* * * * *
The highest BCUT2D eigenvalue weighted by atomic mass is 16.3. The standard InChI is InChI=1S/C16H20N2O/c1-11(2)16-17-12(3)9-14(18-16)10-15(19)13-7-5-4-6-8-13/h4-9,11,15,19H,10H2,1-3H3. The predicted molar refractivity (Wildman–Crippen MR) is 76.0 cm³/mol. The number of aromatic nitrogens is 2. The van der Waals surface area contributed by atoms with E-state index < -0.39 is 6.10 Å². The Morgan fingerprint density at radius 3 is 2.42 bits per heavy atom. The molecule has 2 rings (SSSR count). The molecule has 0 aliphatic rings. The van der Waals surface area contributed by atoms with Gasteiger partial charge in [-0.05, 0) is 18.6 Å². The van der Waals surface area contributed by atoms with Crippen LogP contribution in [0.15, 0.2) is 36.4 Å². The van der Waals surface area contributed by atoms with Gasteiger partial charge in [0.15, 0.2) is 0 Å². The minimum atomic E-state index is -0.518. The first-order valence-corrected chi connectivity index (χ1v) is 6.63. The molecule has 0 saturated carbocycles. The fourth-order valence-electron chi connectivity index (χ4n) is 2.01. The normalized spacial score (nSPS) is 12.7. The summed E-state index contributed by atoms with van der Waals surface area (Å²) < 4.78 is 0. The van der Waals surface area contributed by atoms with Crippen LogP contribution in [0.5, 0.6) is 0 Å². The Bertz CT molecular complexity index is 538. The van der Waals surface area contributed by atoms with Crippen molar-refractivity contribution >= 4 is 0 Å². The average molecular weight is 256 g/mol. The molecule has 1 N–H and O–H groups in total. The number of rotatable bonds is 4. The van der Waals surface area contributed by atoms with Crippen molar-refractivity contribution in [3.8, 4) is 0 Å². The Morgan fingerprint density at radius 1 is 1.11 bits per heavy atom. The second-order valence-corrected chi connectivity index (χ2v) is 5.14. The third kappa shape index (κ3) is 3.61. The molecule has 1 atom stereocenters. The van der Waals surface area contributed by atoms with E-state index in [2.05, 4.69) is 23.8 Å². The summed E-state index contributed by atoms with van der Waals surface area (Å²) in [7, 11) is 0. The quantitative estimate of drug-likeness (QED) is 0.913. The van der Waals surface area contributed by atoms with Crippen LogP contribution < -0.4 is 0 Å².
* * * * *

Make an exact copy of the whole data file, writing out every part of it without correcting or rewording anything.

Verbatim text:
The highest BCUT2D eigenvalue weighted by atomic mass is 16.3. The standard InChI is InChI=1S/C16H20N2O/c1-11(2)16-17-12(3)9-14(18-16)10-15(19)13-7-5-4-6-8-13/h4-9,11,15,19H,10H2,1-3H3. The predicted molar refractivity (Wildman–Crippen MR) is 76.0 cm³/mol. The number of aromatic nitrogens is 2. The van der Waals surface area contributed by atoms with E-state index < -0.39 is 6.10 Å². The Morgan fingerprint density at radius 3 is 2.42 bits per heavy atom. The molecule has 2 rings (SSSR count). The molecule has 0 aliphatic rings. The van der Waals surface area contributed by atoms with Gasteiger partial charge in [-0.05, 0) is 18.6 Å². The van der Waals surface area contributed by atoms with Crippen LogP contribution in [0.15, 0.2) is 36.4 Å². The van der Waals surface area contributed by atoms with Gasteiger partial charge in [0.15, 0.2) is 0 Å². The minimum atomic E-state index is -0.518. The first-order valence-corrected chi connectivity index (χ1v) is 6.63. The molecule has 0 saturated carbocycles. The fourth-order valence-electron chi connectivity index (χ4n) is 2.01. The normalized spacial score (nSPS) is 12.7. The summed E-state index contributed by atoms with van der Waals surface area (Å²) < 4.78 is 0. The van der Waals surface area contributed by atoms with Crippen LogP contribution in [0.5, 0.6) is 0 Å². The Bertz CT molecular complexity index is 538. The van der Waals surface area contributed by atoms with Crippen molar-refractivity contribution >= 4 is 0 Å². The average molecular weight is 256 g/mol. The molecule has 1 N–H and O–H groups in total. The number of rotatable bonds is 4. The van der Waals surface area contributed by atoms with Crippen molar-refractivity contribution in [3.8, 4) is 0 Å². The Morgan fingerprint density at radius 1 is 1.11 bits per heavy atom. The second-order valence-corrected chi connectivity index (χ2v) is 5.14. The third kappa shape index (κ3) is 3.61. The molecule has 1 atom stereocenters. The van der Waals surface area contributed by atoms with E-state index in [2.05, 4.69) is 23.8 Å². The summed E-state index contributed by atoms with van der Waals surface area (Å²) in [7, 11) is 0. The quantitative estimate of drug-likeness (QED) is 0.913. The van der Waals surface area contributed by atoms with Crippen LogP contribution < -0.4 is 0 Å².